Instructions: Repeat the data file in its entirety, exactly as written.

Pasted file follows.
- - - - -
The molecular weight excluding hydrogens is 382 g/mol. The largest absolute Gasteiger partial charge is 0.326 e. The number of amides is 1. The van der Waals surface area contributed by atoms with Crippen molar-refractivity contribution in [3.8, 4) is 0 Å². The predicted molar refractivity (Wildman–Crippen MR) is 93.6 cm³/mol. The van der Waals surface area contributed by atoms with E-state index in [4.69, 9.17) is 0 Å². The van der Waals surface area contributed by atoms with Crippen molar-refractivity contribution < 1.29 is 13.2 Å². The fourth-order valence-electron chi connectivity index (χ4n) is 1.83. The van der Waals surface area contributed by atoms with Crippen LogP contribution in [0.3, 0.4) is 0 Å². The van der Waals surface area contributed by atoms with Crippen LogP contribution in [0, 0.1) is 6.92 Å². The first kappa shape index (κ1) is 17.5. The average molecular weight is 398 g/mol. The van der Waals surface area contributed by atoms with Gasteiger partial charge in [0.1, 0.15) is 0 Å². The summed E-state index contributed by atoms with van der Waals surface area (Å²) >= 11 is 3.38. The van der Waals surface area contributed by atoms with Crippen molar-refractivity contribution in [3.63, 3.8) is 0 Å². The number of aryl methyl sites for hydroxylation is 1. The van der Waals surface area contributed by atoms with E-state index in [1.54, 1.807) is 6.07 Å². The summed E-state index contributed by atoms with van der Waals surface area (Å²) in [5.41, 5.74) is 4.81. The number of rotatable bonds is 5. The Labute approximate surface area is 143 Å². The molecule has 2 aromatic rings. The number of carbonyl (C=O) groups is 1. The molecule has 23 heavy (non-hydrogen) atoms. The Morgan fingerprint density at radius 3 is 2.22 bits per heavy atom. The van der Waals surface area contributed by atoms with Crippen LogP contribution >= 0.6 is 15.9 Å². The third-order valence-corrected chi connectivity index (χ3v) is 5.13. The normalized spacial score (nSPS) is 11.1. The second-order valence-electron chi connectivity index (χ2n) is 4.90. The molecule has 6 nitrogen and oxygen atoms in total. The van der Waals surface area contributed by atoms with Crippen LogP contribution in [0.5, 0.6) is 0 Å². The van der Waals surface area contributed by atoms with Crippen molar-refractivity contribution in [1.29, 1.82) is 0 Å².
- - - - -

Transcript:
The molecular weight excluding hydrogens is 382 g/mol. The largest absolute Gasteiger partial charge is 0.326 e. The number of amides is 1. The van der Waals surface area contributed by atoms with Crippen molar-refractivity contribution in [3.8, 4) is 0 Å². The predicted molar refractivity (Wildman–Crippen MR) is 93.6 cm³/mol. The van der Waals surface area contributed by atoms with E-state index in [4.69, 9.17) is 0 Å². The van der Waals surface area contributed by atoms with Crippen molar-refractivity contribution < 1.29 is 13.2 Å². The fourth-order valence-electron chi connectivity index (χ4n) is 1.83. The van der Waals surface area contributed by atoms with Crippen LogP contribution in [0.3, 0.4) is 0 Å². The van der Waals surface area contributed by atoms with Crippen LogP contribution in [0, 0.1) is 6.92 Å². The first kappa shape index (κ1) is 17.5. The average molecular weight is 398 g/mol. The van der Waals surface area contributed by atoms with Gasteiger partial charge in [0.1, 0.15) is 0 Å². The summed E-state index contributed by atoms with van der Waals surface area (Å²) >= 11 is 3.38. The van der Waals surface area contributed by atoms with Crippen molar-refractivity contribution in [3.63, 3.8) is 0 Å². The number of aryl methyl sites for hydroxylation is 1. The van der Waals surface area contributed by atoms with E-state index in [1.54, 1.807) is 6.07 Å². The summed E-state index contributed by atoms with van der Waals surface area (Å²) in [5.41, 5.74) is 4.81. The number of rotatable bonds is 5. The Labute approximate surface area is 143 Å². The molecule has 2 aromatic rings. The number of carbonyl (C=O) groups is 1. The molecule has 23 heavy (non-hydrogen) atoms. The Morgan fingerprint density at radius 3 is 2.22 bits per heavy atom. The van der Waals surface area contributed by atoms with Crippen LogP contribution >= 0.6 is 15.9 Å². The third-order valence-corrected chi connectivity index (χ3v) is 5.13. The normalized spacial score (nSPS) is 11.1. The second-order valence-electron chi connectivity index (χ2n) is 4.90. The molecule has 6 nitrogen and oxygen atoms in total. The van der Waals surface area contributed by atoms with Crippen LogP contribution in [0.5, 0.6) is 0 Å². The van der Waals surface area contributed by atoms with Crippen molar-refractivity contribution in [1.29, 1.82) is 0 Å².